And walk they did. In four years, Schaffer says they have never missed a day. They walk in rain, shine, lightning, thunder and the occasional snow. Schaffer’s most frequent walks are along the connecting Burke-Gilman and Sammamish River Trails. .


“We have a lot of fun. This is the time we talk together,” Schaffer says. She holds up breathtaking photos of nature and wildlife, another perk of each outdoor path.


Before the diagnosis, Schaffer says, she was sedentary. She didn’t know whether walking and portion control would be enough to make a difference, but she was willing to give it a try. And she’s modest about the results, which have to be pried out of her. She has lost more than 50 pounds, and kept it off.


“I would tell anybody newly diagnosed with diabetes, not to give up hope. If I can do this, anyone can,” she said.


Schaffer was recently profiled on Patient Power, an independent health and medicine website, for the changes she made to her lifestyle after being diagnosed with diabetes. See that video here.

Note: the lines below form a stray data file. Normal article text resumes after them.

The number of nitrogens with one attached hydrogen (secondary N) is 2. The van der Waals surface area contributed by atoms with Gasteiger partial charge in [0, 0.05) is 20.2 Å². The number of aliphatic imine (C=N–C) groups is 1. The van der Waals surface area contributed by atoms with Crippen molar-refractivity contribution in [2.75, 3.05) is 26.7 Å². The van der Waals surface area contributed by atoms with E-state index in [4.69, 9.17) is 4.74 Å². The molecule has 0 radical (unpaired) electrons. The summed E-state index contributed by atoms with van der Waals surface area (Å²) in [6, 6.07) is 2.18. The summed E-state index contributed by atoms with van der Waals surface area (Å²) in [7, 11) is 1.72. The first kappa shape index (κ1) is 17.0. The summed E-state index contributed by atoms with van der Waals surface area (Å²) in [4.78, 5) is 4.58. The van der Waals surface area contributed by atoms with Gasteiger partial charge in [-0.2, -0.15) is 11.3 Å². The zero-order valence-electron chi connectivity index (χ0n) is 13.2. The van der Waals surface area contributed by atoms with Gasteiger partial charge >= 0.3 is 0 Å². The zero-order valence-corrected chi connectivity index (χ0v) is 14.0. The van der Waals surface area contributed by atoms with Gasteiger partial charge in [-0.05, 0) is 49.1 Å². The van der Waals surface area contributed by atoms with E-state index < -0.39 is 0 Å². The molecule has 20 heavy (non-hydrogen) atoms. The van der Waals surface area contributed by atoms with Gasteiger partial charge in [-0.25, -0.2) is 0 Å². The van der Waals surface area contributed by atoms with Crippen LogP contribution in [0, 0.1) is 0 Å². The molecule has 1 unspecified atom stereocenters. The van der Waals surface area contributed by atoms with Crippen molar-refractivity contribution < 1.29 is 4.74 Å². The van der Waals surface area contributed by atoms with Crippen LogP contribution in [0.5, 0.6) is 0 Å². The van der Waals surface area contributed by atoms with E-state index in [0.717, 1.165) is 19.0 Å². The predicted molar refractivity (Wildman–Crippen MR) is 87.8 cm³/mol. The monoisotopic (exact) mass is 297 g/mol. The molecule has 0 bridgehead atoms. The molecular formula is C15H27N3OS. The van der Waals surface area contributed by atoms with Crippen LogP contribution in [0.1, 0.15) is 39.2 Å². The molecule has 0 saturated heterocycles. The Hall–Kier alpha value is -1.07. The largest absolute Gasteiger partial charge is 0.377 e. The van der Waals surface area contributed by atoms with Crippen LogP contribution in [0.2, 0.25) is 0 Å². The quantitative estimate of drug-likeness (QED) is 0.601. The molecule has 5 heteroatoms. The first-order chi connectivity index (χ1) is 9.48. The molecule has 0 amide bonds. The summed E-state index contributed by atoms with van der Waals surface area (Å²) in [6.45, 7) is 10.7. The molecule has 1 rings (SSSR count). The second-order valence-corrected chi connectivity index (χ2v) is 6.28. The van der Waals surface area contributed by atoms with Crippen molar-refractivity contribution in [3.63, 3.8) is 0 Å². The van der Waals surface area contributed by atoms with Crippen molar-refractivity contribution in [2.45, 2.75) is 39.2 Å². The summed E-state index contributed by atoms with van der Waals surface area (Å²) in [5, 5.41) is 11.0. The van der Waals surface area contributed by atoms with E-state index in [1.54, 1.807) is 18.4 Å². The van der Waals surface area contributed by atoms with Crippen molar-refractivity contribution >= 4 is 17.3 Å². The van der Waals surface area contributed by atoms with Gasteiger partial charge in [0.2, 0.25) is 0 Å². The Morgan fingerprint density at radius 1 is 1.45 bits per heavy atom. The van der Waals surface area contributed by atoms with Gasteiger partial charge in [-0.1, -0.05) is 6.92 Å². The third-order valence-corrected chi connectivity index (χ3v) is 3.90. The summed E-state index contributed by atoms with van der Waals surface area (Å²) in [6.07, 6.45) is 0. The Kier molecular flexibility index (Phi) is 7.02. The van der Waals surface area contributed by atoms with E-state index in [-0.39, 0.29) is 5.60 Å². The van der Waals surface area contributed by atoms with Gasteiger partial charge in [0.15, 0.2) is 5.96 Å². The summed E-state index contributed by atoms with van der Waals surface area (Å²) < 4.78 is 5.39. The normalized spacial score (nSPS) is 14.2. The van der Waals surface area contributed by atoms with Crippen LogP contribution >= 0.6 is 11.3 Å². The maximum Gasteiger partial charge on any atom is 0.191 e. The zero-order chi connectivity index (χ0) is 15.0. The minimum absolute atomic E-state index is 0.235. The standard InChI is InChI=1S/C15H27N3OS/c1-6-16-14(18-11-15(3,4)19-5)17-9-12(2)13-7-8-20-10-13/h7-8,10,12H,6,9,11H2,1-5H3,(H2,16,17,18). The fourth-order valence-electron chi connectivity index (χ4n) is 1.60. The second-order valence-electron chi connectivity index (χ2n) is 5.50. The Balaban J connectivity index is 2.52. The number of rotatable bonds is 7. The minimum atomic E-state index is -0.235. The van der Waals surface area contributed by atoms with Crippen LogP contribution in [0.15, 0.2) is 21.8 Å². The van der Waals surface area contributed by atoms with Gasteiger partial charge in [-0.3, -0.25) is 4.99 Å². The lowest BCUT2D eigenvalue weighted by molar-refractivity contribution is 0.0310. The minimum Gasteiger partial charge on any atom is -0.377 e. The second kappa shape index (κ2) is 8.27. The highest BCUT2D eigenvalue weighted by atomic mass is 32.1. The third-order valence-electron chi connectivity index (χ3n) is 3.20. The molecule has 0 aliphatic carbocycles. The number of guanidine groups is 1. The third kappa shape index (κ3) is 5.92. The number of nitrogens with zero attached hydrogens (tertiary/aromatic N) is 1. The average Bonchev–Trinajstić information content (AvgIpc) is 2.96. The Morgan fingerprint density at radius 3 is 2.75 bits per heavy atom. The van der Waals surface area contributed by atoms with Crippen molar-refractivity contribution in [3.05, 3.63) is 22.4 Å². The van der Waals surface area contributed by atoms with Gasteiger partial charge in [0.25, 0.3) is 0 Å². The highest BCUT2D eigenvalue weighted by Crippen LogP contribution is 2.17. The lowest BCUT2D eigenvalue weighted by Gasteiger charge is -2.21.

But the daily walks haven’t supplanted her volunteer efforts on the ham radio. Schaffer logged more than 100 hours this past year as a radio operator, providing backup emergency communications to 10 cities in north King and southwest Snohomish counties. She is often called upon to be part of the communications team for fundraising events.


The most recent one was on May 22, the 100-mile Tour de Cure, sponsored by the American Diabetes Association. Schaffer was one of nearly 30 ham radio operators stationed at rest stops or on mobile units. Few of them likely knew the strides she had taken to control her diabetes. She was a cog in the intricate ham operator system designed to respond to riders’ needs or for riding accidents anywhere along the route.


And after the last rider finished safe and sound, Schaffer returned home with her husband to do their own “tour,” a slightly shorter but just as meaningful trip along their favorite walking trail.